Inky Fingers & Raise The Bar present a fantastic night of spoken word to launch two new poetry collections – ‘The First Blast to Awaken Women Degenerate’ by Rachel McCrum and ‘In These Days of Prohibition’ by Caroline Bird
Caroline Bird – In These Days of Prohibition (Carcanet Press, July 2017)
In her fifth collection of poetry Caroline Bird surrenders her poetic weaponry and goes on a quest to write the ‘simple truth’. The surreal imagery of her early work is re-deployed to venture into the badlands of the human psyche. Her poems hold their subjects in an unflinching grip, addressing faces behind the veneer, asking what it is that keeps us living. In These Days of Prohibition are days of intoxication and inebriation, rehab in a desert and adultery for atheists, until finally Bird edges us out of danger, ‘revving on a wish’.
“What an original captivating and spellbinding voice. Bird is fearless like ‘the girl who dropped her ice-cream down a volcano and leaped in after it’. She is dangerous and witty too with a rare quality of imagination. This is a wonder.” Lemn Sissay
Rachel McCrum – The First Blast To Awaken Women Degenerate (Freight Books, June 2017)
The First Blast to Awaken Women Degenerate is the eagerly anticipated debut collection from the award-winning Rachel McCrum. Recognised as one of Scotland’s highest profile poets and performers and co-founder of cult spoken word night Rally & Broad, her first collections asks questions of displacement and of the elasticity of space; of human defensivenes and of animal aggression; of inertia and movement: of threat and of resistance. What happens when we raise our voices? What happens when we are no longer heard?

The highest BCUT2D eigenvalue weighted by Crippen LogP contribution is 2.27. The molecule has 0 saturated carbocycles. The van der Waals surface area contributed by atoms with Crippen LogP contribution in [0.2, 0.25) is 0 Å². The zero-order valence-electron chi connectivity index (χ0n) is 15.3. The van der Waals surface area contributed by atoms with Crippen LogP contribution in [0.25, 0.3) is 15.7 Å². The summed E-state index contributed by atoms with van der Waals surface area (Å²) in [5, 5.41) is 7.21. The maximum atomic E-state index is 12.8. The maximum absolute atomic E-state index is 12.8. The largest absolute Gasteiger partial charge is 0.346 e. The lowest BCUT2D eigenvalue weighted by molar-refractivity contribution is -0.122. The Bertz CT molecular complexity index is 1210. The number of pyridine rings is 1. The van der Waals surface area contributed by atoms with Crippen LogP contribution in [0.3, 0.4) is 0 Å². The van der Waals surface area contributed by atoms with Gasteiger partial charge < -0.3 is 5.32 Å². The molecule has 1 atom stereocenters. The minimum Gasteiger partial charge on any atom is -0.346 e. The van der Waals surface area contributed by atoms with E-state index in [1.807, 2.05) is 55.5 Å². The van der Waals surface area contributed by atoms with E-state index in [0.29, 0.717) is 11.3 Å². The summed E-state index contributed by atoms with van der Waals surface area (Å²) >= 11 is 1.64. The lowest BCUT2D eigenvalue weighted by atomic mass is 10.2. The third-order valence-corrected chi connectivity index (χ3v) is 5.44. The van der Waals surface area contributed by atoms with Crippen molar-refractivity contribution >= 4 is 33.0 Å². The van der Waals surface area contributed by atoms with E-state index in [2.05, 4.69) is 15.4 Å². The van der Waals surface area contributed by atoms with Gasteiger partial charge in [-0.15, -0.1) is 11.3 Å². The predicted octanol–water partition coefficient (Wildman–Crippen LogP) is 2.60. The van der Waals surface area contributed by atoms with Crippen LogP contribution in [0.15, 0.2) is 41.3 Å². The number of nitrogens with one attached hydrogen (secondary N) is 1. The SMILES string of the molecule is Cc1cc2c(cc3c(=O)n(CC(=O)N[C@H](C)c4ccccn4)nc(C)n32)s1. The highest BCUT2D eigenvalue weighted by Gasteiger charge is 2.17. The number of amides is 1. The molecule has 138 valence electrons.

“This is angry poetry, hungry poetry but never lean, mean poetry – she salivates and slavers, at times stretching language almost to breaking point, stuffing it full till it’s almost spilling through the slits in meaning, the five sound senses singing out generous, gargantuan and gorgeous in lists and litanies, polemics and parables; this is poetry that performs itself on the page out loud and proud – then can turn on a sixpence and stop the heart with a sudden, spare moment of naked vulnerability and tenderness.” Liz Lochhead
- VENUEThe Wardrobe Theatre